Top UN Envoy Assesses Peacebuilding Priorities in Post-Ebola Liberia
To gain firsthand knowledge of peacebuilding priorities in Liberia in the wake of the Ebola outbreak, and as the United Nations peacekeeping mission in the country scales down its security presence, the Chair of the United Nations Peacebuilding Commission (PBC), Ambassador Olof Skoog, visited Liberia early April this year. He toured peacebuilding initiatives and interacted with top government officials, development partners, civil society and local community leaders engaged in the peacebuilding project.
“The idea is to mobilize international support for Liberia to have peacebuilding high on the agenda as the UN Mission in Liberia [UNMIL] continue its reductions,” the PBC Chair said, pointing out the need for the international community “to cooperate and accompany Liberia to sustain its peacebuilding structures.”
The PBC is an intergovernmental advisory body that supports peace efforts in countries emerging from conflicts, mobilizing relevant actors and resources and proposing strategies for post-conflict recovery and peacebuilding. Liberia and its fellow Ebola-struck neighbors Guinea and Sierra Leone, together with Guinea Bissau and the Central African Republic are the post-conflict states currently under the care of the PBC.
I am even more pleased about the way you, Madam President and your Government handled the Ebola crisis...
In Bong County, the PBC Chair saw the key propellers of Liberia’s peacebuilding process, the Gbarnga Regional Justice and Security Hub, the first of the five command-and-control centres conceived to devolve justice and security services to all parts of the country.
Hub Manager Hezekiah Siakor briefed Ambassador Skoog on the operations of the centre, citing the rapid deployment of the hub-based Police Support Unit to various parts of the region to quell looming tensions as a major achievement of the centre. Siakor singled out lack of logistics, uniforms and accoutrements for security and inadequate budget as some of the challenges facing the centre.
Ambassador Skoog hailed the hub concept saying it had bridged the missing gap in the administration of justice in Liberia. “I think it’s doing an important job here, providing security and safety outside of Monrovia to the people in the counties; I believe that has been missing for many years,” he noted, adding that there remains “a lot of work to be done to make this sustainable.”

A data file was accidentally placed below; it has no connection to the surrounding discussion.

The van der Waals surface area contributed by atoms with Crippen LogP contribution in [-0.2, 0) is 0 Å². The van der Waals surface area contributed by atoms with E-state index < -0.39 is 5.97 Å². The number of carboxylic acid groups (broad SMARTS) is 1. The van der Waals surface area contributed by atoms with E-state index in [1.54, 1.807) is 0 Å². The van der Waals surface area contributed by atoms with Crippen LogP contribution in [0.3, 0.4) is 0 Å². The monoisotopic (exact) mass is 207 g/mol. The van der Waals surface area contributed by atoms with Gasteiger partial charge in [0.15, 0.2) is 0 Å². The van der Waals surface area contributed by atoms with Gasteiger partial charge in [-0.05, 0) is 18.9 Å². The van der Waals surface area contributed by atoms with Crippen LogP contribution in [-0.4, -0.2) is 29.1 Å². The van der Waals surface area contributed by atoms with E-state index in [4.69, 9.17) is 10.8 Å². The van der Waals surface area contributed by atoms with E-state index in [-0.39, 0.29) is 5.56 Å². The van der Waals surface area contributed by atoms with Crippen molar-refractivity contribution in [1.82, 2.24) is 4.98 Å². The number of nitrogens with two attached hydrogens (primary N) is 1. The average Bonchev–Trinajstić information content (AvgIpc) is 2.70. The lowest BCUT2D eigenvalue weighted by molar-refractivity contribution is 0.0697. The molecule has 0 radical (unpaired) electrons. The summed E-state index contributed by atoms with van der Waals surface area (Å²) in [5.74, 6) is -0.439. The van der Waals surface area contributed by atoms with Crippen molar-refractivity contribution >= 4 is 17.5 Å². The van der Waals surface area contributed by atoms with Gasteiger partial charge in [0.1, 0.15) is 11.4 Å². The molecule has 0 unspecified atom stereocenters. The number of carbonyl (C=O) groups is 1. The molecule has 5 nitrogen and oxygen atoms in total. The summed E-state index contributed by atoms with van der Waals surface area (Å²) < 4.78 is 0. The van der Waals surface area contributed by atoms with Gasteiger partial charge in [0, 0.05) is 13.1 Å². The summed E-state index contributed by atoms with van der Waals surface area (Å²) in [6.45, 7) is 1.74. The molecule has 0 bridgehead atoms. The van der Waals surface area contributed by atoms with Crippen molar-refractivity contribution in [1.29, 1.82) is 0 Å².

The highlight of the PBC Chair’s three-day visit was a meeting with President Ellen Johnson Sirleaf during which the two shared ideas on the effective way of positioning Liberia’s post-Ebola recovery programme to complement and sustain the country’s peacebuilding efforts. Ambassador Skoog commended the Liberian President on the exceptional leadership she and her government exhibited during the Ebola crisis.
“I am even more pleased about the way you, Madam President and your Government handled the Ebola crisis, and wish to extend sympathy and condolence on behalf of the Peacebuilding Commission for the lives lost and the pains endured,” he told the Liberian leader, emphasizing the need to use the Ebola recovery process to consolidate peacebuilding in Liberia.
President Sirleaf said Liberia was in the process of implementing a 5-year development plan when the Ebola Virus Disease (EVD) emerged, and would be guided by the lessons from the epidemic as the country forges ahead. “We are keen on copying the elements of success from the Ebola crisis to our current development challenges,” the Liberian leader stated, noting that the three most affected countries are finalizing a Regional Recovery Plan, but Liberia had, as well worked on its own National Economic Recovery Plan that takes into account specific needs of the country.
The World Health Organization (WHO) declared Liberia free of Ebola on 3 Septembet, 2015.
The PBC Chair also met with development partners including ambassadors of the United States, Sweden, United Kingdom, France, Germany, China, Japan, European Union, and the African Union, officials of the World Bank, the International Monetary Fund and the African Development Bank.
The Lofa County city of Zorzor was another important stop for the PBC Chair. Zorzor offered him the opportunity to know more about the Land Coordination Centre, a peacebuilding mechanism put in place to resolve land disputes through the alternative dispute resolution approach. It also gave him the chance to learn about tensions in the community as Zorzor was just emerging from an ethnic feud.